A DOE investigation and inventory is underway for 326 properties in the Mellor, McKinney, Bodenhamer, Forest Lawn and Eastridge subdivisions.

The work is also covered by a grant from the CLG.

Signage, provided by the City Shop, was added at a few intersections of existing residential neighborhoods to designate them as historic areas, but Eggleston said the signs were worn out and needed improvement.

She also said that many people don’t notice the toppers and don’t know the historic areas of the city.

Historic District Commissioners agreed they need to raise awareness and emphasize the importance of historic preservation efforts and resources in El Dorado – also a recommendation of the city’s historic preservation plan.

How best to broaden their scope sparked extensive discussion and debate among the Commissioners.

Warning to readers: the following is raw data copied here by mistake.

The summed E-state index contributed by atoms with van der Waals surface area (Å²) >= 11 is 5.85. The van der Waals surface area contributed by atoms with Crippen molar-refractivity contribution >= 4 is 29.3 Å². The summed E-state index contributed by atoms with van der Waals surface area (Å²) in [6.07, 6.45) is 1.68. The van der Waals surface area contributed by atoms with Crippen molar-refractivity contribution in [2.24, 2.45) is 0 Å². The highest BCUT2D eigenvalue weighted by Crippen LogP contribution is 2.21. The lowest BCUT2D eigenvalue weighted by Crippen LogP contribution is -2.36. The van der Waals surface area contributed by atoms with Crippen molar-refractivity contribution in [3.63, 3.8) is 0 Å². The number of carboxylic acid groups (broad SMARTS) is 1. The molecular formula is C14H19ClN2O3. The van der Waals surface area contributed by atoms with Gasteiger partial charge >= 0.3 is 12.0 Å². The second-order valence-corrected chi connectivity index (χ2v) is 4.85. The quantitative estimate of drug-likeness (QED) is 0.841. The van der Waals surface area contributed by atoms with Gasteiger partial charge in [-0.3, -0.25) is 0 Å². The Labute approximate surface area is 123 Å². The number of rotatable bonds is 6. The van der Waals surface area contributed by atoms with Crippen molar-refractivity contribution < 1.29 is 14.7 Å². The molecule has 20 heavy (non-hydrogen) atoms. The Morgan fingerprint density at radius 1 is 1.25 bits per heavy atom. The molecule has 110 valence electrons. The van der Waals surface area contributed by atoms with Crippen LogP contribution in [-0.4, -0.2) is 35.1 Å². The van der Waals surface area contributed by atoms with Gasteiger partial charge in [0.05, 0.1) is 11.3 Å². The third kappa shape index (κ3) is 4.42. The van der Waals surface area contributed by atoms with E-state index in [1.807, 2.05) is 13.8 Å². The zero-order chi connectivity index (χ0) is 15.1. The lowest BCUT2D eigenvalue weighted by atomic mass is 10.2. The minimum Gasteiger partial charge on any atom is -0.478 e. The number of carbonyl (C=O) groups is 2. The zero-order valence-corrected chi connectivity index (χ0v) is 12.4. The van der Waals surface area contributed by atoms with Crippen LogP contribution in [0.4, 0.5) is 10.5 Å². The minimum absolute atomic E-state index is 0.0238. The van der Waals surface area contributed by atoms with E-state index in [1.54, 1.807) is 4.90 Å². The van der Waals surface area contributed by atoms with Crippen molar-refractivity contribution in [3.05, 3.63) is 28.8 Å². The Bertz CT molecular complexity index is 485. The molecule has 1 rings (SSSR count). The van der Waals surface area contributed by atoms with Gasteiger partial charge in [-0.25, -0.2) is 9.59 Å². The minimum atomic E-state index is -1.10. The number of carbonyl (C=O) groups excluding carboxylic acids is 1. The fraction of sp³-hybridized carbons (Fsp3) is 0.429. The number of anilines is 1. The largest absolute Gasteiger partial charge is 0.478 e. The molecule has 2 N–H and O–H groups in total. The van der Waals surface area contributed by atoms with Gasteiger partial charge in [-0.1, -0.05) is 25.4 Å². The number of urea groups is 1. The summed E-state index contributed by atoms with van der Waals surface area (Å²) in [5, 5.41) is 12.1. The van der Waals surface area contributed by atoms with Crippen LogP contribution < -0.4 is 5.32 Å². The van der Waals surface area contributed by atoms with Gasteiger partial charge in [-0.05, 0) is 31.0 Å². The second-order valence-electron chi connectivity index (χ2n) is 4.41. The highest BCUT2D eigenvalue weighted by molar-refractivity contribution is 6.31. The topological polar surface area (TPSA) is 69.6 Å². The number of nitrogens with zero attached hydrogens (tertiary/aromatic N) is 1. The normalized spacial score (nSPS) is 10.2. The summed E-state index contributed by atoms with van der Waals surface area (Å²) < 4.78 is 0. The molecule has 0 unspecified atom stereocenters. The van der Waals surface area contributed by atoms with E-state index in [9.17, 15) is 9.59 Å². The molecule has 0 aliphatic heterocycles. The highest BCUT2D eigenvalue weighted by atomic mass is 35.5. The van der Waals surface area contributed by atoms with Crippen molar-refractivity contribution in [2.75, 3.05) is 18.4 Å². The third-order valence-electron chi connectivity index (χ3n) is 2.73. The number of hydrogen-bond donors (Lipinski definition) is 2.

Modern and traditional marketing

Coffman asked Commissioner Steve Biernecki what he thought of the matter.

“I think we have to do something right instead of trying to do 85 things well,” Biernecki said. “There is already signage and the reality is that when you are driving on the road, a small sign will not capture your attention.”

“We should see how to digitize it, modernize it and… get people’s attention to come to the historic district,” he continued.

Biernecki, executive director of the South Arkansas Historical Preservation Society, suggested that the EHDC come up with ideas for marketing El Dorado historic amenities within a 75 mile radius “so that the people of Camden, Magnolia, Farmerville, Louisiana and Ruston (Louisiana) to find out what we have from a historic preservation standpoint. “